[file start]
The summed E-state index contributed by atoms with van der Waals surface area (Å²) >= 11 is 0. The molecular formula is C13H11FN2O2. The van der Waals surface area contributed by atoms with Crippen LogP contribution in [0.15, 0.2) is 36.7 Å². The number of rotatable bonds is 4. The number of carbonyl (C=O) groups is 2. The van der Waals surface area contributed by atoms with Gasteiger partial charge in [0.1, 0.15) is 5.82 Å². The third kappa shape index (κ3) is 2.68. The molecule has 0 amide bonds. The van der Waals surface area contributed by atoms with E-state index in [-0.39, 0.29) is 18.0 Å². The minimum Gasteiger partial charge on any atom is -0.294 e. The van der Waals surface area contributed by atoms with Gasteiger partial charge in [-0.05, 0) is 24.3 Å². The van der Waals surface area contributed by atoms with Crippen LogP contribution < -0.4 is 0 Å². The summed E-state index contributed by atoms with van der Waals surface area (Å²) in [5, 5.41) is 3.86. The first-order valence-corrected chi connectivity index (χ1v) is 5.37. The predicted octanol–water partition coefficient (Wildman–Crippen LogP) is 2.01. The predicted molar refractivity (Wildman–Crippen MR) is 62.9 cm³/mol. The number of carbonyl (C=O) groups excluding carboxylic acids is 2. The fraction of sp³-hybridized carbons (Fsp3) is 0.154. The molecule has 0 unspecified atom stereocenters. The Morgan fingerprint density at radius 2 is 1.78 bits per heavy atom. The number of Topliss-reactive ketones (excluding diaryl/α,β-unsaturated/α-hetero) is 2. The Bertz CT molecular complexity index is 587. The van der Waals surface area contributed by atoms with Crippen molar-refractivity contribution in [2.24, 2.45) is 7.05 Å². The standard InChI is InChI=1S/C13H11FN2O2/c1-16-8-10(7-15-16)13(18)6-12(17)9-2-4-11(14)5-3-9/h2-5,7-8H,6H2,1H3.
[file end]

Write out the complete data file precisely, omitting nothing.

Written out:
The summed E-state index contributed by atoms with van der Waals surface area (Å²) >= 11 is 0. The molecular formula is C13H11FN2O2. The van der Waals surface area contributed by atoms with Crippen LogP contribution in [0.15, 0.2) is 36.7 Å². The number of rotatable bonds is 4. The number of carbonyl (C=O) groups is 2. The van der Waals surface area contributed by atoms with Gasteiger partial charge in [0.1, 0.15) is 5.82 Å². The third kappa shape index (κ3) is 2.68. The molecule has 0 amide bonds. The van der Waals surface area contributed by atoms with E-state index in [-0.39, 0.29) is 18.0 Å². The minimum Gasteiger partial charge on any atom is -0.294 e. The van der Waals surface area contributed by atoms with Gasteiger partial charge in [-0.05, 0) is 24.3 Å². The van der Waals surface area contributed by atoms with Crippen LogP contribution < -0.4 is 0 Å². The summed E-state index contributed by atoms with van der Waals surface area (Å²) in [5, 5.41) is 3.86. The first-order valence-corrected chi connectivity index (χ1v) is 5.37. The predicted octanol–water partition coefficient (Wildman–Crippen LogP) is 2.01. The predicted molar refractivity (Wildman–Crippen MR) is 62.9 cm³/mol. The number of carbonyl (C=O) groups excluding carboxylic acids is 2. The fraction of sp³-hybridized carbons (Fsp3) is 0.154. The molecule has 0 unspecified atom stereocenters. The Morgan fingerprint density at radius 2 is 1.78 bits per heavy atom. The number of Topliss-reactive ketones (excluding diaryl/α,β-unsaturated/α-hetero) is 2. The Bertz CT molecular complexity index is 587. The van der Waals surface area contributed by atoms with Crippen molar-refractivity contribution in [2.24, 2.45) is 7.05 Å². The standard InChI is InChI=1S/C13H11FN2O2/c1-16-8-10(7-15-16)13(18)6-12(17)9-2-4-11(14)5-3-9/h2-5,7-8H,6H2,1H3.